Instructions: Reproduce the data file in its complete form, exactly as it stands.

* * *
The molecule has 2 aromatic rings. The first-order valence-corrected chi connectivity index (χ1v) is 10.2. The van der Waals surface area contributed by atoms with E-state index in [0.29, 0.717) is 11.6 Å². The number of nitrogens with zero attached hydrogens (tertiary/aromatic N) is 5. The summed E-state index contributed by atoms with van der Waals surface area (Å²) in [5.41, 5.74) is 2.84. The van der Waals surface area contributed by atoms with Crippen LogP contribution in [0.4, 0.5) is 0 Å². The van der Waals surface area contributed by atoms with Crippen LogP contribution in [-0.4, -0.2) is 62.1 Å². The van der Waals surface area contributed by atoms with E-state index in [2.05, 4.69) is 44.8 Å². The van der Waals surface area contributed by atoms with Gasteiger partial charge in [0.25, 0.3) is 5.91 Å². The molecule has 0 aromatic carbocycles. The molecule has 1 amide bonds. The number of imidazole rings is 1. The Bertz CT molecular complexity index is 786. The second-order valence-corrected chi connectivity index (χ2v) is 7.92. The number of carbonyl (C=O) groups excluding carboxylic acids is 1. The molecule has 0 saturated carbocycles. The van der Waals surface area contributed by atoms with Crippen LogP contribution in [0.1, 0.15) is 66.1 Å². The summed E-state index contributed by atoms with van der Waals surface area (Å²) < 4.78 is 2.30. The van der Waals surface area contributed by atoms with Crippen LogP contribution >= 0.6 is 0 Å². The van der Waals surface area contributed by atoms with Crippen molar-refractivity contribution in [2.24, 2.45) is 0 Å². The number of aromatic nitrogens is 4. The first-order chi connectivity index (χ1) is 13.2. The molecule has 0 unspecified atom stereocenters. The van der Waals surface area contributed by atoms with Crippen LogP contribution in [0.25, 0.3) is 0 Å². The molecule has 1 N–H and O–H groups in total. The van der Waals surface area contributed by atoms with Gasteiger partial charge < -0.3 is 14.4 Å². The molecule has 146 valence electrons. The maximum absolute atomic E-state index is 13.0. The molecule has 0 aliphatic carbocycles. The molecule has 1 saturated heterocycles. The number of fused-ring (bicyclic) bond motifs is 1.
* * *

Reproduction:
The molecule has 2 aromatic rings. The first-order valence-corrected chi connectivity index (χ1v) is 10.2. The van der Waals surface area contributed by atoms with E-state index in [0.29, 0.717) is 11.6 Å². The number of nitrogens with zero attached hydrogens (tertiary/aromatic N) is 5. The summed E-state index contributed by atoms with van der Waals surface area (Å²) in [5.41, 5.74) is 2.84. The van der Waals surface area contributed by atoms with Crippen LogP contribution in [0.4, 0.5) is 0 Å². The van der Waals surface area contributed by atoms with Crippen LogP contribution in [-0.4, -0.2) is 62.1 Å². The van der Waals surface area contributed by atoms with E-state index in [2.05, 4.69) is 44.8 Å². The van der Waals surface area contributed by atoms with Gasteiger partial charge in [0.25, 0.3) is 5.91 Å². The molecule has 0 aromatic carbocycles. The molecule has 1 amide bonds. The number of imidazole rings is 1. The Bertz CT molecular complexity index is 786. The second-order valence-corrected chi connectivity index (χ2v) is 7.92. The number of carbonyl (C=O) groups excluding carboxylic acids is 1. The molecule has 0 saturated carbocycles. The van der Waals surface area contributed by atoms with Crippen LogP contribution in [0.1, 0.15) is 66.1 Å². The summed E-state index contributed by atoms with van der Waals surface area (Å²) < 4.78 is 2.30. The van der Waals surface area contributed by atoms with Crippen LogP contribution >= 0.6 is 0 Å². The van der Waals surface area contributed by atoms with Crippen molar-refractivity contribution in [2.24, 2.45) is 0 Å². The number of aromatic nitrogens is 4. The first-order chi connectivity index (χ1) is 13.2. The molecule has 0 unspecified atom stereocenters. The van der Waals surface area contributed by atoms with Crippen LogP contribution in [0.25, 0.3) is 0 Å². The molecule has 1 N–H and O–H groups in total. The van der Waals surface area contributed by atoms with Gasteiger partial charge < -0.3 is 14.4 Å². The molecule has 146 valence electrons. The maximum absolute atomic E-state index is 13.0. The molecule has 0 aliphatic carbocycles. The molecule has 1 saturated heterocycles. The number of fused-ring (bicyclic) bond motifs is 1.